In most cases, the presumptions above provide an accurate answer to the question of parentage. Circumstances do however arise where either no presumption applies (and parentage is required to be established) or where presumption wrongly applies and needs to be rebutted.

If a dispute arises in relation to a child who is neither adopted nor born by “artificial” means, the court can order parentage testing of the parties. This most commonly occurs in situations where paternity (the identity of the father) is in dispute.

An order for parentage testing can be made at the court’s own initiative or where a party makes an application. In practice this involves the parties and the child undergoing blood or DNA testing. Where the court is satisfied of parentage after these tests are undertaken, the court is empowered to make a declaration. Under the Act, a declaration of parentage is conclusive evidence as to parentage and applicable to all the laws of the Commonwealth (including those that govern child support).

Effects of parentage determination

Parents of children have specific rights and obligations. Pending any orders to the contrary, parents have parental responsibility for their child and are therefore entitled to be involved in making day to day and long-term decisions for the child.

The issue of parentage can also arise in child support matters, where a parent (most commonly the alleged father) disputes paternity. When a parent makes an application for a child support assessment, the Child Support Agency must be satisfied that the parties to be assessed are parents of the child. Where a presumption of parentage arises, this is usually sufficient to progress the assessment and make a determination as to a party’s liability to make payments.

The Masson case

In recent years there has been an increase in the number of cases before the court that relate to disputes of parentage – particularly those that involve children conceived by donor sperm and/or surrogacy arrangements.

In June 2019 the High Court heard an appeal from the Family Court of Australia in relation to a child conceived via artificial insemination with a known sperm donor.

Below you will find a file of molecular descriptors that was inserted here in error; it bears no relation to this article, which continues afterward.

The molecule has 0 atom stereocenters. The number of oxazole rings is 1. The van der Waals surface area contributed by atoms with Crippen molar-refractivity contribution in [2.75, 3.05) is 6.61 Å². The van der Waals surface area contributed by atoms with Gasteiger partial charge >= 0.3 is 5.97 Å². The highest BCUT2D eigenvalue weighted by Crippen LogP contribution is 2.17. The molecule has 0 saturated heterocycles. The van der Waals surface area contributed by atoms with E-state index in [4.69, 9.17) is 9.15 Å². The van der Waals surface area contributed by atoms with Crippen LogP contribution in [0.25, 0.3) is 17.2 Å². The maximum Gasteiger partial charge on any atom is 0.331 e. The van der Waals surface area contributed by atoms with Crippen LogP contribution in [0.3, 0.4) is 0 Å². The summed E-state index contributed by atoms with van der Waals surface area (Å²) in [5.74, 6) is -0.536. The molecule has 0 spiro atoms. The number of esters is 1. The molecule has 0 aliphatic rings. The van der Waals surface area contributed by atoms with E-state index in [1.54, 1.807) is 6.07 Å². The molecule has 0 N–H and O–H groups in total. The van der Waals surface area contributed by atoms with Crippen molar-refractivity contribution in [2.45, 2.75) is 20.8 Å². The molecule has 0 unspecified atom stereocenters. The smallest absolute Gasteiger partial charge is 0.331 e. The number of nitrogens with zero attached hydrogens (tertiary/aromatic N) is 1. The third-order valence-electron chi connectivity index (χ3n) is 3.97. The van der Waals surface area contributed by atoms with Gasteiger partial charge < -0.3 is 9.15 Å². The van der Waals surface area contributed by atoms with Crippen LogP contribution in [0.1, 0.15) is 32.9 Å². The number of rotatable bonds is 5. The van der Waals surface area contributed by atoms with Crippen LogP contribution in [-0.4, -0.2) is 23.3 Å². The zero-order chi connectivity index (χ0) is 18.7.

Mr Masson and Ms Parsons (both pseudonyms) agreed that a child would be conceived by Mr Masson providing donor sperm. The parties were close friends but were not in a relationship. After its birth, the child lived with Ms Parsons and her female partner. Mr Masson maintained a close relationship with the child and saw him frequently.

Mr Masson made an application to the court after Ms Parson indicated that she intended to relocate to New Zealand with the child and her partner. Mr Masson sought orders which prevented Ms Parson from relocating with the child, orders which predicated him first being considered a parent under the Act.

The Full Court of the Family Court of Australia found that Mr Masson could not be a legal parent of the child pursuant to NSW legislation which provided that a sperm donor (a person not in a relationship with the mother) could not be considered a parent.

The High Court found on appeal that Mr Masson should not merely be considered a sperm donor: the evidence instead supported the finding that he would correctly fall under the definition of parent under the Act. The Court stated:

“The ordinary, accepted English meaning of the word ‘parent’ is a question of fact and degree to be determined according to the ordinary, contemporary understanding of the word ‘parent’ and the relevant facts and circumstances of the case at hand”.

Legal advice

In the event questions of parentage arise, we would encourage you to seek legal advice as soon as possible – noting that the presumptions have significant impacts on parental rights and obligations. For legal advice in a family law matter or in any other legal matter, please contact Go To Court Lawyers.


Madeline Clarke

Madeline Clarke holds a Bachelor of Laws with Honours and a Graduate Diploma of Legal Practice. She is admitted to practice in the Supreme Court of Victoria. Madeline is particularly interested in drug use and mental health and their intersection with criminal law. She wrote her Honours thesis on Drug Induced Psychosis and Criminal Responsibility and before joining Go To Court Lawyers, was doing research into methamphetamine use with Monash University and the Burnet Institute. Madeline has a keen interest in family law and a passion for advocating for clients, providing them practical support and facilitating timely and cost-effective outcomes.